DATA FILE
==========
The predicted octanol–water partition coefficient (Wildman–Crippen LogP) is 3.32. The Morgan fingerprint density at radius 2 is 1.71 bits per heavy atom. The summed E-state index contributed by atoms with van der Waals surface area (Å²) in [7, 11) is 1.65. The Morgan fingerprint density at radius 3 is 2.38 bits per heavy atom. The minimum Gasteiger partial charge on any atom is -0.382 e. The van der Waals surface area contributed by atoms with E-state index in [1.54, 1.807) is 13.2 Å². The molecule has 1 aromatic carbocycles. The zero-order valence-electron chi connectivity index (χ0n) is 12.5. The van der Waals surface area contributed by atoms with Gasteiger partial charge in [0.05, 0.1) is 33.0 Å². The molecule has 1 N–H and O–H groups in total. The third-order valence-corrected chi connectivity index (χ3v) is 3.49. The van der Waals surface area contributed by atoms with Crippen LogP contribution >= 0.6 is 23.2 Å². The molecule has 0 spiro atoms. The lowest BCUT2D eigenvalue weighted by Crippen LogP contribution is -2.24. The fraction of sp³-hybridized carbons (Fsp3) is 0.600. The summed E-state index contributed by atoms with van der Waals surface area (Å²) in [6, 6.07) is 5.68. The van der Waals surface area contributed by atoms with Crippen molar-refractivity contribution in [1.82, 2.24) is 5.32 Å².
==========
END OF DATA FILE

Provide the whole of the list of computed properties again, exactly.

The predicted octanol–water partition coefficient (Wildman–Crippen LogP) is 3.32. The Morgan fingerprint density at radius 2 is 1.71 bits per heavy atom. The summed E-state index contributed by atoms with van der Waals surface area (Å²) in [7, 11) is 1.65. The Morgan fingerprint density at radius 3 is 2.38 bits per heavy atom. The minimum Gasteiger partial charge on any atom is -0.382 e. The van der Waals surface area contributed by atoms with E-state index in [1.54, 1.807) is 13.2 Å². The molecule has 1 aromatic carbocycles. The zero-order valence-electron chi connectivity index (χ0n) is 12.5. The van der Waals surface area contributed by atoms with Gasteiger partial charge in [0.05, 0.1) is 33.0 Å². The molecule has 1 N–H and O–H groups in total. The third-order valence-corrected chi connectivity index (χ3v) is 3.49. The van der Waals surface area contributed by atoms with Crippen LogP contribution >= 0.6 is 23.2 Å². The molecule has 0 spiro atoms. The lowest BCUT2D eigenvalue weighted by Crippen LogP contribution is -2.24. The fraction of sp³-hybridized carbons (Fsp3) is 0.600. The summed E-state index contributed by atoms with van der Waals surface area (Å²) in [6, 6.07) is 5.68. The van der Waals surface area contributed by atoms with Crippen molar-refractivity contribution in [1.82, 2.24) is 5.32 Å².